The apex court by its judgement and orders dated 13-12-2012 directed that CBI may take such independent action, as it considers fit, on the basis of the inquiry conducted by it pursuant to the directions given by the apex court in the judgment after review. The court also insulated CBI from extraneous factors by directing it to function without seeking any direction from the Union of India or on the basis of any direction that may be given by it. On the other hand, the apex court had dropped the case against Dimple Yadav as she was not associated with Yadav family at that point of time.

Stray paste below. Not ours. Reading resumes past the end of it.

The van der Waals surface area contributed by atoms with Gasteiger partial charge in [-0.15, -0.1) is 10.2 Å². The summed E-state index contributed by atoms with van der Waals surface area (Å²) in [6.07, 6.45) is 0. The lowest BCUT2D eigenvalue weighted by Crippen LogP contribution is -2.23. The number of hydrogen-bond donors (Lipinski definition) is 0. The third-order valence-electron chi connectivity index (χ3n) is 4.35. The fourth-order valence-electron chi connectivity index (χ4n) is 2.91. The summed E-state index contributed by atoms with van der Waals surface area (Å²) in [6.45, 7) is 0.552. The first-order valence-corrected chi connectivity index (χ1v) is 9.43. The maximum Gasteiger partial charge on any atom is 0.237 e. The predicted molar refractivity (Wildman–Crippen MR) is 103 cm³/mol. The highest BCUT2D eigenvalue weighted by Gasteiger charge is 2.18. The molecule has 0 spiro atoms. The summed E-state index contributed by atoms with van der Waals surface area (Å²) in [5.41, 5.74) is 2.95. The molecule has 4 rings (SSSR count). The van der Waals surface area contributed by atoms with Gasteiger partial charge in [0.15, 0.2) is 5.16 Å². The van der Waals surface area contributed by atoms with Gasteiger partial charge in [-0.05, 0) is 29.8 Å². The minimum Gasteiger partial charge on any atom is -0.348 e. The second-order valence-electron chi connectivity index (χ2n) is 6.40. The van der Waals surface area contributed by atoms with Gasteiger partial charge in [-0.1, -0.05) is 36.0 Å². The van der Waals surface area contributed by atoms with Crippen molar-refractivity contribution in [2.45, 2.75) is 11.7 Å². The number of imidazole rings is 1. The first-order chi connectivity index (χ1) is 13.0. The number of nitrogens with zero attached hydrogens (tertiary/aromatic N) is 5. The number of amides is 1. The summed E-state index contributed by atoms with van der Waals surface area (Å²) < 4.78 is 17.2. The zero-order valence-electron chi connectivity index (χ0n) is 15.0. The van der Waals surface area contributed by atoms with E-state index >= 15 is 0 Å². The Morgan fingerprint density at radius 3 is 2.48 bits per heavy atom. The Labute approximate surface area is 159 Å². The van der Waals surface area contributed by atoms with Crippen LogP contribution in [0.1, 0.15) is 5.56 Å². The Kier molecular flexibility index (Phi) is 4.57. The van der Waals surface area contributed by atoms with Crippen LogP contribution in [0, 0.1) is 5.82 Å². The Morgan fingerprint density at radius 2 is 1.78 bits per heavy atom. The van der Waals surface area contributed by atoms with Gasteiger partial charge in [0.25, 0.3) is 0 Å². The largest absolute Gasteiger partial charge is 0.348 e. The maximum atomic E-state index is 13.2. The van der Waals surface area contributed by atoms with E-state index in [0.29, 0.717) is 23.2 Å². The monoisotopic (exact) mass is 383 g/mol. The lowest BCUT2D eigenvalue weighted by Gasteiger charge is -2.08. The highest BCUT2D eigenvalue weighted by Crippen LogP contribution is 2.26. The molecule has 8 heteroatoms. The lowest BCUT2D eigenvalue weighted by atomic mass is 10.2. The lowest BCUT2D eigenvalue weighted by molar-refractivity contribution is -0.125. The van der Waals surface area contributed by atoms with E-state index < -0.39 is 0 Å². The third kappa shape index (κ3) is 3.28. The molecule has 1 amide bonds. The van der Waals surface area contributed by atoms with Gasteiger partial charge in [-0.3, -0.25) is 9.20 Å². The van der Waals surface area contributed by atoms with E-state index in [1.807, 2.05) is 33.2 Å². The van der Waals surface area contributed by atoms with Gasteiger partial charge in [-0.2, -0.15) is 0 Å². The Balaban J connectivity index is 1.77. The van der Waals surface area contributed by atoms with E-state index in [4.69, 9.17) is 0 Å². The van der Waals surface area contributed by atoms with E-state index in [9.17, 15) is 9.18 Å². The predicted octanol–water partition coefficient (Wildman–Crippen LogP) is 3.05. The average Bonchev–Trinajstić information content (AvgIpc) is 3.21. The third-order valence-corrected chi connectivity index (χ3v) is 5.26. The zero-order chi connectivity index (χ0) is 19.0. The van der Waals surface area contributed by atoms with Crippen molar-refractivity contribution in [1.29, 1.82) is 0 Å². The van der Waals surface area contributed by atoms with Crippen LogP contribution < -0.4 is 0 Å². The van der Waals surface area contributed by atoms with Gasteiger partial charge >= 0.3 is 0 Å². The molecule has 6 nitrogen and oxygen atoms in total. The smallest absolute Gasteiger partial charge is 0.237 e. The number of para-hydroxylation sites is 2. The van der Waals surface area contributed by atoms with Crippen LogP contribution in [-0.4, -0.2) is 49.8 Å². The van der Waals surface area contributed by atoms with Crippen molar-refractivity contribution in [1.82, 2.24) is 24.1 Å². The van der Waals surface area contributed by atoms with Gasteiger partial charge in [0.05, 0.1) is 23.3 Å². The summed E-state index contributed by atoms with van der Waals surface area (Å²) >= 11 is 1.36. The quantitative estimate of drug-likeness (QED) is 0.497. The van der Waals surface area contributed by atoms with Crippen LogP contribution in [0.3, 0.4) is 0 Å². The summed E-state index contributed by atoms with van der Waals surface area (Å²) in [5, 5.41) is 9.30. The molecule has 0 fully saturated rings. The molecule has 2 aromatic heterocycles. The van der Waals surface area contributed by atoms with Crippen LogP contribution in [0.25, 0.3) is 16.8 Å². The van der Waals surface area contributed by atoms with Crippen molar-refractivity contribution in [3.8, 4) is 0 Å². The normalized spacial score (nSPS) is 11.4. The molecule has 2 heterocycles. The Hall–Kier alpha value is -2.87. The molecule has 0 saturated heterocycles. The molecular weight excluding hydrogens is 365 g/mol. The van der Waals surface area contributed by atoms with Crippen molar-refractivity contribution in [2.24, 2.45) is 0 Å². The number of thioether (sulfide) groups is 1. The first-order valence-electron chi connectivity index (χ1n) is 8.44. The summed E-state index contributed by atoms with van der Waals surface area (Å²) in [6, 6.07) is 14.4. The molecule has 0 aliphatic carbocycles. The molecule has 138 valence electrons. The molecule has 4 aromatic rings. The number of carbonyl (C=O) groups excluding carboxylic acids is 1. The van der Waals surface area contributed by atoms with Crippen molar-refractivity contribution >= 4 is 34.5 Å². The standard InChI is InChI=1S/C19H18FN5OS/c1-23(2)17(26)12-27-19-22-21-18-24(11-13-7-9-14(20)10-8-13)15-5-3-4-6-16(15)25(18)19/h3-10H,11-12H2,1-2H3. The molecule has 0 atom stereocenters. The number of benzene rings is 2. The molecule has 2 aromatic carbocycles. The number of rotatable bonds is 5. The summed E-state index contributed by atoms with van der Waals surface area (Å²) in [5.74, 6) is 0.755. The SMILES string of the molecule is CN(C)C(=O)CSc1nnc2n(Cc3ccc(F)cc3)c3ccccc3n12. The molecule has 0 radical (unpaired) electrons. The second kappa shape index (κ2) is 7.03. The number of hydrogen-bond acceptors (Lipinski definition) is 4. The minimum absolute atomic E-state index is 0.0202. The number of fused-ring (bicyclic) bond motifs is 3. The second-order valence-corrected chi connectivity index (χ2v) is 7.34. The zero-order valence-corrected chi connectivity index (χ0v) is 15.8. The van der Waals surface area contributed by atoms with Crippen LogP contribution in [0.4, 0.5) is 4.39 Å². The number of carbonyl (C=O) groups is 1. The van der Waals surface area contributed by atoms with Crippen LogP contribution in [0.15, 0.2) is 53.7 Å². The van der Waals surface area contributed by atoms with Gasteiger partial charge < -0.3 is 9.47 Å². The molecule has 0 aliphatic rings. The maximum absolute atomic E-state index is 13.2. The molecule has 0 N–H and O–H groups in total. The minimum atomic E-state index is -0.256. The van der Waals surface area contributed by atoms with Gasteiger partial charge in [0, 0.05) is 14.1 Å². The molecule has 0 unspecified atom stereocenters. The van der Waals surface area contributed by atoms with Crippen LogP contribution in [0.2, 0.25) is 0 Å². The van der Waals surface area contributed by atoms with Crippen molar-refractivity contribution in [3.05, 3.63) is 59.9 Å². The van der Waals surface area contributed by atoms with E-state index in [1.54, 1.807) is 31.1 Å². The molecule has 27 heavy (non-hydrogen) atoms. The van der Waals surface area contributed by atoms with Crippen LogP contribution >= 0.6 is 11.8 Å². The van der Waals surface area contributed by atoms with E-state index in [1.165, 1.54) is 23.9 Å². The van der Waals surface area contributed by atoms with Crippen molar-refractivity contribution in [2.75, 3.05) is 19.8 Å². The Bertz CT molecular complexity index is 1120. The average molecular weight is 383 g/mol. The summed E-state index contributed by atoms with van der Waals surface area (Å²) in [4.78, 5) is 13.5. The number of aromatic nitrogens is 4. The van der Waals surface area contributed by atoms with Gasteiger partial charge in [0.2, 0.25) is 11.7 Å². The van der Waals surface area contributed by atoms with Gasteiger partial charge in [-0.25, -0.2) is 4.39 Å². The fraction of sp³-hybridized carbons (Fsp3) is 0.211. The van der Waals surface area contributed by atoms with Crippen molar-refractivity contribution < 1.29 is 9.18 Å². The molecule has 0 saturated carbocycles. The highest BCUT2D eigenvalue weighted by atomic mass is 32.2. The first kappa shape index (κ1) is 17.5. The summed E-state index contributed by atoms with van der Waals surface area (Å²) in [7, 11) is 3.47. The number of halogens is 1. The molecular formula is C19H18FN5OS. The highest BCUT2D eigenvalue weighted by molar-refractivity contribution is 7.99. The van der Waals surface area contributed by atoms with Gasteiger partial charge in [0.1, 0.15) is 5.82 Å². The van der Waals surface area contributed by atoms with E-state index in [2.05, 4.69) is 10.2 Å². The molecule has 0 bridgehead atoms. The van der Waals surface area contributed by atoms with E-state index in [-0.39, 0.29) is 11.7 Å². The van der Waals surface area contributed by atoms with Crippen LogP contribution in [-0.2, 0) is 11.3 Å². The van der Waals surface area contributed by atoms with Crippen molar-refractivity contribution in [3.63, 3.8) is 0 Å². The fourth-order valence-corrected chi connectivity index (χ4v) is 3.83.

Just ahead of crucial elections for the survival of political supremacy, the troubles for Yadav clan appears to be over till elections as Supreme Court directed the CBI to file an affidavit within four weeks on the records to place status of the case instead of oral submissions. The ball is in CBI hands against Yadav clan, which has to take a call whether to register a regular criminal case against them under section 154 Cr.PC after assessing evidential material collected during preliminary enquiry or drop it because CBI has to place its status report of its investigations before the apex court within four weeks from 12th April. The court had directed CBI in 2012 to take independent action without seeking any directives from Union government but it failed to take the allegations against them to a logical end, after inordinate delay of more than six years.